Indianapolis is one of the 20 finalists in the online retail juggernaut’s search for a second headquarters, and it’s got all the right components: flourishing infrastructure, a growing tech scene and affordability. According to a close-up look in Curbed, the city’s efforts to promote inclusive development, with big involvement from LISC, are strengthening neighborhoods and creating opportunity, Amazon or no Amazon.
In an op-ed for the Duluth News-Tribune, LISC Duluth’s director Pam Kramer describes how the renovated NorShor Theatre, a historic Art Deco gem, will help anchor the city’s efforts to spark an arts and culture economy. A complex set of public-private partnerships brought the theater back to life, and will nurture local artists, launch arts programs and create good jobs.
In recent decades, the historically under-invested Bayview neighborhood of San Francisco has had few opportunities to offer its youth. But a creative new program, “Project Wreckless,” is enlisting at-risk young people to rehab classic cars, and offers job training, scholarships and mentoring to boot. All in a formerly abandoned ex-factory that’s beginning to look pretty spiffy, thanks in part to a façade grant from LISC.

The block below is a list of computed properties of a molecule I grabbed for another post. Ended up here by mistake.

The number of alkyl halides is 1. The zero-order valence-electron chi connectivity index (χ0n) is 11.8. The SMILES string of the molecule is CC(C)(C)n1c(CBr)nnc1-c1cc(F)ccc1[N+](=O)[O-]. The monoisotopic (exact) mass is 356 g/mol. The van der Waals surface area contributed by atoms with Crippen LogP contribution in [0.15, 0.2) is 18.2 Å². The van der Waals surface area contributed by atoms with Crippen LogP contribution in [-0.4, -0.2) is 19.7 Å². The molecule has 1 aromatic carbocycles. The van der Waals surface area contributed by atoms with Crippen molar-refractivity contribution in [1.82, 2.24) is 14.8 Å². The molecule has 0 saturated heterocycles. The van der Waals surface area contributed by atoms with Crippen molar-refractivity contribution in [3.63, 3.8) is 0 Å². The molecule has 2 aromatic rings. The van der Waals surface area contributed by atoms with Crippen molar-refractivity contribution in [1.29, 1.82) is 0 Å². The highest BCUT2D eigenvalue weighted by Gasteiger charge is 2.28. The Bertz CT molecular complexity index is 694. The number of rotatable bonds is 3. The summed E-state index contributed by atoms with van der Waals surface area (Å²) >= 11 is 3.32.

Across the country, LISC works with on-the-ground partners to help residents voice what they most want and need for their own neighborhoods. Indianapolis has given this sort of “quality of life” planning a brilliant new twist: a local, LISC-funded arts organization supported a community in literally acting out what they want to see as their neighborhood develops. And displacement isn’t part of the storyline. An article in Next City explains.
A 20-year partnership between LISC and the NFL Foundation has built or renovated more than 350 playing fields in communities across the country. An article in Next City reports on how these collaborations in the Twin Cities, host of Super Bowl LII, have nurtured and inspired generations of young people there—including St. Paul’s first African-American mayor.